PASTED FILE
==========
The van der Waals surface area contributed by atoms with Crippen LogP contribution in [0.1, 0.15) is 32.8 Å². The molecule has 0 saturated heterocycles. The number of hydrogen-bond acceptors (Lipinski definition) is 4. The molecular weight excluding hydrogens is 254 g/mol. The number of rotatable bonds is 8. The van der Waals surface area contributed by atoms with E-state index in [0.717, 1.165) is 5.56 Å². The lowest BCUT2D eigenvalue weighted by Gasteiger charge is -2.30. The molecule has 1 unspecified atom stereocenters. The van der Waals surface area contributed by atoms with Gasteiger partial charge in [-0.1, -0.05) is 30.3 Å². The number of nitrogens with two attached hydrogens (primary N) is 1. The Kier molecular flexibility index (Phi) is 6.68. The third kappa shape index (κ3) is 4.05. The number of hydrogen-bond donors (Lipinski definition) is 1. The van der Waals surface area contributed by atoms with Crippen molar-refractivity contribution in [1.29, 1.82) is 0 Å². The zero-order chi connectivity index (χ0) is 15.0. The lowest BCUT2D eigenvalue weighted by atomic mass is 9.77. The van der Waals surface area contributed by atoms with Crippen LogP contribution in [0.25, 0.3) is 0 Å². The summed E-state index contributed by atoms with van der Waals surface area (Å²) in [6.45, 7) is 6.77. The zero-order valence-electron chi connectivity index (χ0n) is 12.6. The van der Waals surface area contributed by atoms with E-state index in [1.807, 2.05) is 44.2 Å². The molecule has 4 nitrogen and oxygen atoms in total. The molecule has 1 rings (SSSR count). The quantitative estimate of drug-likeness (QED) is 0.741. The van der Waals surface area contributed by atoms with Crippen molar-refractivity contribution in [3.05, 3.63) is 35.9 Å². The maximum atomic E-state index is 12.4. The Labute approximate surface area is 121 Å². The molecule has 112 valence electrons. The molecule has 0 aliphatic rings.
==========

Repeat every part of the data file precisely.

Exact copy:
The van der Waals surface area contributed by atoms with Crippen LogP contribution in [0.1, 0.15) is 32.8 Å². The molecule has 0 saturated heterocycles. The number of hydrogen-bond acceptors (Lipinski definition) is 4. The molecular weight excluding hydrogens is 254 g/mol. The number of rotatable bonds is 8. The van der Waals surface area contributed by atoms with E-state index in [0.717, 1.165) is 5.56 Å². The lowest BCUT2D eigenvalue weighted by Gasteiger charge is -2.30. The molecule has 1 unspecified atom stereocenters. The van der Waals surface area contributed by atoms with Gasteiger partial charge in [-0.1, -0.05) is 30.3 Å². The number of nitrogens with two attached hydrogens (primary N) is 1. The Kier molecular flexibility index (Phi) is 6.68. The third kappa shape index (κ3) is 4.05. The number of hydrogen-bond donors (Lipinski definition) is 1. The van der Waals surface area contributed by atoms with Crippen molar-refractivity contribution in [1.29, 1.82) is 0 Å². The zero-order chi connectivity index (χ0) is 15.0. The lowest BCUT2D eigenvalue weighted by atomic mass is 9.77. The van der Waals surface area contributed by atoms with Crippen LogP contribution in [0.25, 0.3) is 0 Å². The summed E-state index contributed by atoms with van der Waals surface area (Å²) in [6.45, 7) is 6.77. The zero-order valence-electron chi connectivity index (χ0n) is 12.6. The van der Waals surface area contributed by atoms with E-state index in [1.807, 2.05) is 44.2 Å². The molecule has 4 nitrogen and oxygen atoms in total. The molecule has 1 rings (SSSR count). The quantitative estimate of drug-likeness (QED) is 0.741. The van der Waals surface area contributed by atoms with Crippen molar-refractivity contribution in [3.05, 3.63) is 35.9 Å². The maximum atomic E-state index is 12.4. The Labute approximate surface area is 121 Å². The molecule has 112 valence electrons. The molecule has 0 aliphatic rings.